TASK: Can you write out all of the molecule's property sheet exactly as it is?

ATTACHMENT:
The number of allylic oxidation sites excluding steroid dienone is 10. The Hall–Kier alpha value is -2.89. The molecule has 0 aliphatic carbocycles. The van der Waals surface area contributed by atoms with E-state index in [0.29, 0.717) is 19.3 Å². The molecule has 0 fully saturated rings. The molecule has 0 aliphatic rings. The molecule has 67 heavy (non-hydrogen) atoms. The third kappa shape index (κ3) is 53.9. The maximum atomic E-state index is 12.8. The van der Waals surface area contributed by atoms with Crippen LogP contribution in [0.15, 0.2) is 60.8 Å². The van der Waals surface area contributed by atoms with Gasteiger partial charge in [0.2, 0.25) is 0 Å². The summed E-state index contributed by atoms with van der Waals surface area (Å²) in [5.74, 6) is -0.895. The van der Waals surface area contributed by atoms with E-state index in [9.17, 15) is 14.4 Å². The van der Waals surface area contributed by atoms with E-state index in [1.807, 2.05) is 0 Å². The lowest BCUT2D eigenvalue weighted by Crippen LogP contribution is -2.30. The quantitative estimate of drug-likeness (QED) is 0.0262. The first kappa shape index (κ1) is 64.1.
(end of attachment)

The number of allylic oxidation sites excluding steroid dienone is 10. The Hall–Kier alpha value is -2.89. The molecule has 0 aliphatic carbocycles. The van der Waals surface area contributed by atoms with E-state index in [0.29, 0.717) is 19.3 Å². The molecule has 0 fully saturated rings. The molecule has 0 aliphatic rings. The molecule has 67 heavy (non-hydrogen) atoms. The third kappa shape index (κ3) is 53.9. The maximum atomic E-state index is 12.8. The van der Waals surface area contributed by atoms with Crippen LogP contribution in [0.15, 0.2) is 60.8 Å². The van der Waals surface area contributed by atoms with Gasteiger partial charge in [0.2, 0.25) is 0 Å². The summed E-state index contributed by atoms with van der Waals surface area (Å²) in [5.74, 6) is -0.895. The van der Waals surface area contributed by atoms with E-state index in [9.17, 15) is 14.4 Å². The van der Waals surface area contributed by atoms with E-state index in [1.807, 2.05) is 0 Å². The lowest BCUT2D eigenvalue weighted by Crippen LogP contribution is -2.30. The quantitative estimate of drug-likeness (QED) is 0.0262. The first kappa shape index (κ1) is 64.1.